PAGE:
“Okay,” he says, and he’s gone. Last year, when we stayed in a cabin on another huge lake in Minnesota, I washed all the dishes on our first night too. I loved the cabin, especially being alone in it. When the Dads and Sons wanted to walk down to the slip and check out the boats, I stayed behind, pretending I was tired and needed a nap. Once they walked off far enough, I started my skipping. That summer, the year I was ten, I was convinced skipping got you across the house, the yard, the grocery store, or the baseball field better than either walking or running—though skipping publicly was strongly discouraged by my Dad. After a few skipped laps, I decided to pretend I was a Mom, a very busy woman, and this was my bustling house. I checked the beds, made sure the tub was scrubbed, jerked open each kitchen cupboard, removed every dish, washed and dried them, and stacked them back inside. During my charade, I talked aloud, scolding invisible children for standing under my feet while I cooked, warning my imaginary husband to stop asking if dinner was ready. Pretending to be characters like Busy Mom, or my other favorite, Beauty Pageant Winner, was something I did often, but only alone in my tree house or in my bedroom with the door closed.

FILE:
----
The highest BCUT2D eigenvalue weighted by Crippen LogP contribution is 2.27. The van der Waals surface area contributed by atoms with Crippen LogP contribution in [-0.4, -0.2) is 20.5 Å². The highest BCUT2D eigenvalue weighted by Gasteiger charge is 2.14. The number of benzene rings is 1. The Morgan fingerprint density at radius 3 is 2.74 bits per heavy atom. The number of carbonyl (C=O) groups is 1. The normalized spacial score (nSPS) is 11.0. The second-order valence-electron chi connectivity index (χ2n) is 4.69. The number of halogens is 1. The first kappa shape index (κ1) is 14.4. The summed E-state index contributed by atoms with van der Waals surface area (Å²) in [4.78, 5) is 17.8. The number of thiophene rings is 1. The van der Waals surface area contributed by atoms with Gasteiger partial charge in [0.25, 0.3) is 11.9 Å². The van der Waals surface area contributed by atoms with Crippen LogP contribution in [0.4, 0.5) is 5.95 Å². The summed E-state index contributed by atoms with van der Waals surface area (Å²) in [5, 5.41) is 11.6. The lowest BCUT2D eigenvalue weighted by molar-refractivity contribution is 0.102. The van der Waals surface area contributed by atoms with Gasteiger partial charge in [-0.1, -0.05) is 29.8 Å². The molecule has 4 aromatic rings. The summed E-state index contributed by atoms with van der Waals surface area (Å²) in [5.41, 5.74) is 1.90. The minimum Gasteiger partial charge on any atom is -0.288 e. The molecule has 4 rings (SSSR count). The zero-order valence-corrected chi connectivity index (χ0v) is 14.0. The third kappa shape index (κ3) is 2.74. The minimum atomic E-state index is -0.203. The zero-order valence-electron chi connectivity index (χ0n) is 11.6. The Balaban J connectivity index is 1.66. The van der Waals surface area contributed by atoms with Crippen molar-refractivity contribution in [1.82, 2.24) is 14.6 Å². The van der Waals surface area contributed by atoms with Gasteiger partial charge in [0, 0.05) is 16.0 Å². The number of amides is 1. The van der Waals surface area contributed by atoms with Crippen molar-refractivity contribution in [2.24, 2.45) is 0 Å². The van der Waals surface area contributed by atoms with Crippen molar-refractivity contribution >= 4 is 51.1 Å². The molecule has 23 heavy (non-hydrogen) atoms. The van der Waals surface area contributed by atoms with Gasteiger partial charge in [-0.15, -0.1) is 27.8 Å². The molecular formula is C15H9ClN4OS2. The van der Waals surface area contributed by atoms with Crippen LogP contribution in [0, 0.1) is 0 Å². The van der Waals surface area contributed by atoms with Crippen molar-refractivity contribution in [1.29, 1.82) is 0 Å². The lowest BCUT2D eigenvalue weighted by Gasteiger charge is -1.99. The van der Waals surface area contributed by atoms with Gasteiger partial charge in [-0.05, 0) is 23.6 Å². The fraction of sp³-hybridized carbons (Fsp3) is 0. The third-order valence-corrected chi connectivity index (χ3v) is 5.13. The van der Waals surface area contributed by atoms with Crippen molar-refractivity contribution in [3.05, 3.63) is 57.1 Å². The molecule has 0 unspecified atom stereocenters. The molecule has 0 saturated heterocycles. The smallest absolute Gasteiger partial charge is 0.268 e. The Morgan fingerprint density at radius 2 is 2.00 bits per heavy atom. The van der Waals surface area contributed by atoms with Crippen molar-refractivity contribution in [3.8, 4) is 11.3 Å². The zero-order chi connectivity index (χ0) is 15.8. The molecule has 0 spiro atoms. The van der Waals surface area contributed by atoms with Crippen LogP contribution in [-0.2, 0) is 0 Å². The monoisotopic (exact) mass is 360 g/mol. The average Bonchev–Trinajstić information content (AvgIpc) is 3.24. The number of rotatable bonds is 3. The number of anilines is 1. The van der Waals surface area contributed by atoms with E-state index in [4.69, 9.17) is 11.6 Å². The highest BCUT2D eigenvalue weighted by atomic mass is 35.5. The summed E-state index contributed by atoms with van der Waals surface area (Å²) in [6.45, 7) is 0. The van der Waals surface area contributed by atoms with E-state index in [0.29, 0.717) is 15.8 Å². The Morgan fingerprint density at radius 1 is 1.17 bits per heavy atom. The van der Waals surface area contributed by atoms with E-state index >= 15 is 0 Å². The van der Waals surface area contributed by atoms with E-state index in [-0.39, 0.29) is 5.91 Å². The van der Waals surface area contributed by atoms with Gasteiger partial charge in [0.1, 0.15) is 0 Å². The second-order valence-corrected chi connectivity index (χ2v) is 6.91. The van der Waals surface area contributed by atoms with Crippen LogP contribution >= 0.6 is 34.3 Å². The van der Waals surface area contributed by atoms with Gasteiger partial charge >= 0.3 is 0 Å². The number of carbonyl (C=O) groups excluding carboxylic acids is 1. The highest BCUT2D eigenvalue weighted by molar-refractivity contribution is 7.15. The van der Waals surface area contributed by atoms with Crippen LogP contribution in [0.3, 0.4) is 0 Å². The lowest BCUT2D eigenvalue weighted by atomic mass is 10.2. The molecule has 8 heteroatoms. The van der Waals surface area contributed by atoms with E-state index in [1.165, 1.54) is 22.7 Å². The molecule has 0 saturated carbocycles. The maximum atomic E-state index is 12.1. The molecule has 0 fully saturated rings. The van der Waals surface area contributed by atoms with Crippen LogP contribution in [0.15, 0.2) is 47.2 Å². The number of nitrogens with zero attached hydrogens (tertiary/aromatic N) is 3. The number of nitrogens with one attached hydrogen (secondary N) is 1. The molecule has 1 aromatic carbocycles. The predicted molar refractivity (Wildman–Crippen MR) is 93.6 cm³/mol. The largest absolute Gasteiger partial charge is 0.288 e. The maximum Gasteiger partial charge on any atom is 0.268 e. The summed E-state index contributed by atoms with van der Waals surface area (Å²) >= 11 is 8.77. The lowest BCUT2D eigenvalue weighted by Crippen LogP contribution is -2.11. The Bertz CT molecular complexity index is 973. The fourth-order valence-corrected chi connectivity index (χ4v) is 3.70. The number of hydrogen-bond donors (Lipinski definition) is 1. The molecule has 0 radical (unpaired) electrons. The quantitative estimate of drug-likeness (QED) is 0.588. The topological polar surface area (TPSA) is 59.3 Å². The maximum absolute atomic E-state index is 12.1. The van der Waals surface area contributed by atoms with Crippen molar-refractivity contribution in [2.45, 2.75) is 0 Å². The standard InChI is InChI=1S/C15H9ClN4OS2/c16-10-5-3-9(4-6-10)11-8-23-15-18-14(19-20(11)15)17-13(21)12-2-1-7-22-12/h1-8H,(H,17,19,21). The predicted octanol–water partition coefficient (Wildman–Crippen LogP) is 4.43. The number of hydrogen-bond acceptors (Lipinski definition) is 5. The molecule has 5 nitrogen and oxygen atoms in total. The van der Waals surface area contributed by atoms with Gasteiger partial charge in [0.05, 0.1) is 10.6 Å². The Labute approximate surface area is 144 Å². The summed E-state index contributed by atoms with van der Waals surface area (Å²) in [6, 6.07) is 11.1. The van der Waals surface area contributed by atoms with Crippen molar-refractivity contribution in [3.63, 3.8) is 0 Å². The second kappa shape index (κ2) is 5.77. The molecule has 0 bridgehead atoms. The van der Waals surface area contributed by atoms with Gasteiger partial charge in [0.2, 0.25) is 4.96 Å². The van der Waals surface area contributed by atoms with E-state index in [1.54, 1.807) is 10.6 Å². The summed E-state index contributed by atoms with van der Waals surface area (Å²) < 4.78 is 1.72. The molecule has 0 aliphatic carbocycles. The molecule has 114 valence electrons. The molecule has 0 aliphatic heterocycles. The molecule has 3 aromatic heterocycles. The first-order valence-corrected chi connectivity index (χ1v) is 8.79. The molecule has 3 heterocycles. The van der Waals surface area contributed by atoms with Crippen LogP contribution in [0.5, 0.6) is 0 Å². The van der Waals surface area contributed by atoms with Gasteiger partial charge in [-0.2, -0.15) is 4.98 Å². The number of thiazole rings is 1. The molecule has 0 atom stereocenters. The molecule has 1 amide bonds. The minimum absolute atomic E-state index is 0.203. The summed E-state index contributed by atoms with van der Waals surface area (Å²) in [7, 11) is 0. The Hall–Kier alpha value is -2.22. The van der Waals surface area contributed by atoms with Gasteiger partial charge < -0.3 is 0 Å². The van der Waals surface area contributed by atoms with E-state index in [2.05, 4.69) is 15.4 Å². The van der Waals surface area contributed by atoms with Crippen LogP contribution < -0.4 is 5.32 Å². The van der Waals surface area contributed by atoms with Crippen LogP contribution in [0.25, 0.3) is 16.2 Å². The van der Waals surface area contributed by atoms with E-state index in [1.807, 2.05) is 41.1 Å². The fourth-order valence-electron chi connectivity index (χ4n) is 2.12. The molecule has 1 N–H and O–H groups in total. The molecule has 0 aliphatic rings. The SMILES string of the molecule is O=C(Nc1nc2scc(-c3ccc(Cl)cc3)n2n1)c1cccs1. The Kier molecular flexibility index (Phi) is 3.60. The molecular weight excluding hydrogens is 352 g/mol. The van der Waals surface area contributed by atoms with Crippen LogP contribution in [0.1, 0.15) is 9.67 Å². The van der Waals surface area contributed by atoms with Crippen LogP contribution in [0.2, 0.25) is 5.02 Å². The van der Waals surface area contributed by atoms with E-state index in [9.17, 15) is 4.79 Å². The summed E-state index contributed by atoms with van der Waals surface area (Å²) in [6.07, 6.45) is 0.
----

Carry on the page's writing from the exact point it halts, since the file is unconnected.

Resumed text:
I heard the Sons stomp up the porch stairs, and I had enough time to get into a mostly normal pose before they flung open the door. The Dads went off to buy some snacks at that little store, they said, the one I knew sold groceries and live worms. We decided to figure out the sleeping arrangements, and began wheeling around the extra rollaway beds, two of them, both folded in half and closed up.

During that second trip, the age difference between the Sons and me wasn’t as obvious as the summer on the houseboat. The only noticeable difference in the cabin was simply that when my Dad wasn’t around, I skipped and pretended I was a mother, while when the Sons weren’t under the watch of their Dads, they moved furniture, and wondered if there was a way to sneak out at night to walk around the lake and look for girls.

Jimmy was all brown legs and arms, with long hands and feet like flippers. His skin and hair had the same goldenness of the lifeguards at the country club pool where I spent summer afternoons calling my parents from a pay phone, pleading to be picked up and taken home. Eric was a squattier, twitchier boy, with round cheeks and wide, light eyes. His rough hands would grab my shoulders and jerk and pull at me for a joke. He fiddled with any object that happened to be in front of him and often broke things without meaning to.